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When Conflict Is Good (And When It's Not)

This Advisor column was originally published in January 2010.

Nancy and Bonita are always at loggerheads in meetings. Casper and Dylan are always complaining (to you) about each other. Miguel and Keisha can hardly bear to be in the same room together.

If I asked you whether you have too much or too little conflict in your work life, what you’re likely to say—after scoffing at the question—is that you have too much.

What you have too much of is emotional and personal conflict, such as shouting, backstabbing, put-downs, cold shoulders, and personality conflicts. This kind of conflict is profoundly unproductive and destructive. It hurts business results, poisons the work atmosphere, and destroys trust and goodwill. Everyone would be better off with less emotional conflict at work.

There’s another kind of conflict, though, that you may not have enough of. That’s cognitive conflict. Cognitive conflict involves disagreement over ideas, decisions or actions. It’s the intellectual (as opposed to emotional) form of conflict.

Cognitive conflict is the good conflict because it tests ideas and approaches, forces people to examine their data and assumptions, and ensures they’re clear in their thinking. Cognitive conflict is about refining and tightening ideas in order to come to the best decision possible.

When there’s not enough cognitive conflict, half-baked ideas get implemented and ill-advised decisions get made. This hurts the organization, too, because it results in lower performance, wasted time and resources, frustration, anger, and disappointment.

Is it possible to have cognitive conflict without it devolving into emotional conflict? The short answer is “Yes.” But, it takes constant, focused effort to separate the personal and emotional from the ideas and decisions. I’ve seen many groups successfully reduce emotional conflict while increasing cognitive conflict.

The first step is to take a look at how people talk to each other. Is the conversation mostly about people pushing out their ideas (advocacy), or are they truly interested in exploring ideas and the thinking behind them (inquiry). Or, worse, are they hardly talking at all?

Advocacy often leads to emotional conflict because advocates become passionate about their ideas, start to focus on winning, stop critically evaluating their idea, and sometimes even withhold or distort information to support their cause. If all you see in your meetings is advocacy, then you’re likely to end up with a lot of emotional conflict to contend with.

Inquiry, on the other hand, is about exploring multiple options, not just one. It fosters a candid exchange of ideas. Assumptions and gaps in reasoning are exposed and examined. In inquiry, you ask genuine questions, which is a sign of respect. You’re sincerely interested in what they’re thinking. Disciplined inquiry is much more likely to result in a well-tested, workable solution than unbridled advocacy.

Healthy discussion (or “dialogue”) involves a lot of inquiry with a sprinkling of advocacy. It’s characterized by a fair amount of cognitive conflict and produces better ideas and decisions. Keep emotional conflict in check; when it emerges, deal with with openly and quickly, so that the group as a whole can get back to work.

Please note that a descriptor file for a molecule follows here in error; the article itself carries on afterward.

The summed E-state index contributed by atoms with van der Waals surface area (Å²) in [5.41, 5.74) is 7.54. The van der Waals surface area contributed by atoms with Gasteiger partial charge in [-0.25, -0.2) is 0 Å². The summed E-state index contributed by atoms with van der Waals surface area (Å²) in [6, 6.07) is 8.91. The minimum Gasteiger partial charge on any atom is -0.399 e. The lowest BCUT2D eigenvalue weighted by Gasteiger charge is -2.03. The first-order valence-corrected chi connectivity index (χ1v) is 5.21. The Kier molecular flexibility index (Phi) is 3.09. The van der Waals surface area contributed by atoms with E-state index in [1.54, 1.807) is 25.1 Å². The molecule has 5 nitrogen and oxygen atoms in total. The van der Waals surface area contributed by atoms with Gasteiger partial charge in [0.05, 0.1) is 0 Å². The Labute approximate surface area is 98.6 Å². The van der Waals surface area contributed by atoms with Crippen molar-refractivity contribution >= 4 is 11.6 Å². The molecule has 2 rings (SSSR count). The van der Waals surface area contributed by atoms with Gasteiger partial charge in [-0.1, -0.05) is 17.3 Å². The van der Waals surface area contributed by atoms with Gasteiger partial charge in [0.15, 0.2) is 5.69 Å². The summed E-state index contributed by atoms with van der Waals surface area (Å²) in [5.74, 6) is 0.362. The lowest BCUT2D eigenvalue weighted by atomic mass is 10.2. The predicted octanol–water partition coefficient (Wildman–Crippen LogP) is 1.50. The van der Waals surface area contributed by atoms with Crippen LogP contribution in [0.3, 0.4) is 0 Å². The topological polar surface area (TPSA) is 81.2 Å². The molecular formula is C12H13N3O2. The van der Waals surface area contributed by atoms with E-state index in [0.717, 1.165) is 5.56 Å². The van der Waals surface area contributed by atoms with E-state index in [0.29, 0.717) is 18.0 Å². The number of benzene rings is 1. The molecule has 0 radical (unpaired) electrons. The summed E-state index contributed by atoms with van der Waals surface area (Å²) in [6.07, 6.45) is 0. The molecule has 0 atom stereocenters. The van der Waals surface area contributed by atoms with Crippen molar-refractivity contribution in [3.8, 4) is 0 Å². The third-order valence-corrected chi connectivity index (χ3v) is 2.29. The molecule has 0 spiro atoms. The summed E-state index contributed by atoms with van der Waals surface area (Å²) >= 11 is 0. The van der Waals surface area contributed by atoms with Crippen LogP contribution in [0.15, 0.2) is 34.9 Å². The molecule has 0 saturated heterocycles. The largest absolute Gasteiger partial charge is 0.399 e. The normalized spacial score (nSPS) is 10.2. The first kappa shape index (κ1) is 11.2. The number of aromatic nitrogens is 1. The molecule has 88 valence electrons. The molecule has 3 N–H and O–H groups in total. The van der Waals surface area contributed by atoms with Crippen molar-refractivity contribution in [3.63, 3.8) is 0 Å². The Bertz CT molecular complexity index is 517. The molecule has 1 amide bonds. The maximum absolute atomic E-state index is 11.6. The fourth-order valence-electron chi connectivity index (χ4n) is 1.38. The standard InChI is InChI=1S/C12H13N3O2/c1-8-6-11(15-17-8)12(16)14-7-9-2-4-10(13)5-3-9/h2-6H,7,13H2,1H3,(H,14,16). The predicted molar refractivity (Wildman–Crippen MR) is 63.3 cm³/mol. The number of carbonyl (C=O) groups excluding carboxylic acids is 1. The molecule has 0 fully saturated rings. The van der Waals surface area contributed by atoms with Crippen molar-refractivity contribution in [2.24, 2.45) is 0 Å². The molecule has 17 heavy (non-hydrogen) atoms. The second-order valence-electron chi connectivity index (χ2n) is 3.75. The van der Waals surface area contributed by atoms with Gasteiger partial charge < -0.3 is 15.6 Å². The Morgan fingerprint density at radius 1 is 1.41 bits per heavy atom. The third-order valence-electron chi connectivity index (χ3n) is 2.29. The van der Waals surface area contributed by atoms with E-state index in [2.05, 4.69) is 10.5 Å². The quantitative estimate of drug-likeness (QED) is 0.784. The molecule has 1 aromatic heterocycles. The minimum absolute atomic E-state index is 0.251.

There are many ways of increasing inquiry and cognitive conflict. Here are few tips to try on your own team:

  1. Talk with the team about the kind of conversations you want to have in meetings (and between them). Agree on a short list of ground rules that would be needed to realize the vision.
  2. If a conversation gets hot, intervene directly by paraphrasing the speaker’s comments, checking with the speaker for accuracy, and then asking the other combatant to respond. Paraphrase his/her comments, too, if necessary.
  3. Step out of the conversation and observe how it’s going. Share your observations with the group and ask for their ideas for changing the tone. Are they following the ground rules? Need to add a new one?
  4. If people too readily agree with each other, appoint a “devil’s advocate” to analyze the idea. Rotate this role so that everyone gets experience challenging the group and living to tell about it.
  5. Identify the criteria you want a solution to address (e.g., budget neutral or politically palatable) and then do 10 minutes of unbridled, unedited brainstorming of potential solutions. Only after everyone’s ideas are up on the whiteboard do you allow evaluation, editing and combining of ideas.
  6. Take five minutes at the end of each meeting to evaluate it. What worked well? Would people like to change?

At the end of the day, make “how we talk” a legitimate topic of conversation on your team. Taking a little time here and there to tune-up your meetings will pay big dividends.

Conflict is unavoidable. But it need not be destructive, emotional conflict. Done well, cognitive conflict leads to better ideas, livelier meetings, greater understanding, better work relationships, sound decisions and improved business outcomes.

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About Eric Svaren